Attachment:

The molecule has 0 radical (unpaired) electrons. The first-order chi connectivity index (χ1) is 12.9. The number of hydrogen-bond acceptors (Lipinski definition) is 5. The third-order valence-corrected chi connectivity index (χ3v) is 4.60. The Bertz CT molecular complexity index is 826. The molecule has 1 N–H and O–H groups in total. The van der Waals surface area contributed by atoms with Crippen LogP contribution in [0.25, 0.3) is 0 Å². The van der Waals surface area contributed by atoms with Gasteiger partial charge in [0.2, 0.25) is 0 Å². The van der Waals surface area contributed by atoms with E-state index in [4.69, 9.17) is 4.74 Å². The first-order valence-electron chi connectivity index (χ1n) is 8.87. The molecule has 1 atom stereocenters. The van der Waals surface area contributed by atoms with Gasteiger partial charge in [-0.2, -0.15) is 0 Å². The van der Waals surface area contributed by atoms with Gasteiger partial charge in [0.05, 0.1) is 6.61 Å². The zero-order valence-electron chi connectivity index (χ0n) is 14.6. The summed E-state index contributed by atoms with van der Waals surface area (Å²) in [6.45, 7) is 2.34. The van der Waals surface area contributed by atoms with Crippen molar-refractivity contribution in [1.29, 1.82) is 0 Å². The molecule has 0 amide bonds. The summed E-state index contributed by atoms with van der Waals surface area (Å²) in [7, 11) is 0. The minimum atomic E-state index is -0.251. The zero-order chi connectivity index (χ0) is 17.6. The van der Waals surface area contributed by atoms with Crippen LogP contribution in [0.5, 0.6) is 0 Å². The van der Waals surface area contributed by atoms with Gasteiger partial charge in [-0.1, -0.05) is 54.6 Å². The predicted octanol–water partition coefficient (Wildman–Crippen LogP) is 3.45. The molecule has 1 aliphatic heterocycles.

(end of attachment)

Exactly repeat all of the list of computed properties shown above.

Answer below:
The molecule has 0 radical (unpaired) electrons. The first-order chi connectivity index (χ1) is 12.9. The number of hydrogen-bond acceptors (Lipinski definition) is 5. The third-order valence-corrected chi connectivity index (χ3v) is 4.60. The Bertz CT molecular complexity index is 826. The molecule has 1 N–H and O–H groups in total. The van der Waals surface area contributed by atoms with Crippen LogP contribution in [0.25, 0.3) is 0 Å². The van der Waals surface area contributed by atoms with Gasteiger partial charge in [0.2, 0.25) is 0 Å². The van der Waals surface area contributed by atoms with E-state index in [4.69, 9.17) is 4.74 Å². The first-order valence-electron chi connectivity index (χ1n) is 8.87. The molecule has 1 atom stereocenters. The van der Waals surface area contributed by atoms with Gasteiger partial charge in [-0.2, -0.15) is 0 Å². The van der Waals surface area contributed by atoms with Gasteiger partial charge in [0.05, 0.1) is 6.61 Å². The zero-order valence-electron chi connectivity index (χ0n) is 14.6. The summed E-state index contributed by atoms with van der Waals surface area (Å²) in [6.45, 7) is 2.34. The van der Waals surface area contributed by atoms with Crippen molar-refractivity contribution in [1.29, 1.82) is 0 Å². The molecule has 0 amide bonds. The summed E-state index contributed by atoms with van der Waals surface area (Å²) in [7, 11) is 0. The minimum atomic E-state index is -0.251. The zero-order chi connectivity index (χ0) is 17.6. The van der Waals surface area contributed by atoms with Crippen LogP contribution in [0.5, 0.6) is 0 Å². The van der Waals surface area contributed by atoms with Gasteiger partial charge in [-0.1, -0.05) is 54.6 Å². The predicted octanol–water partition coefficient (Wildman–Crippen LogP) is 3.45. The molecule has 1 aliphatic heterocycles.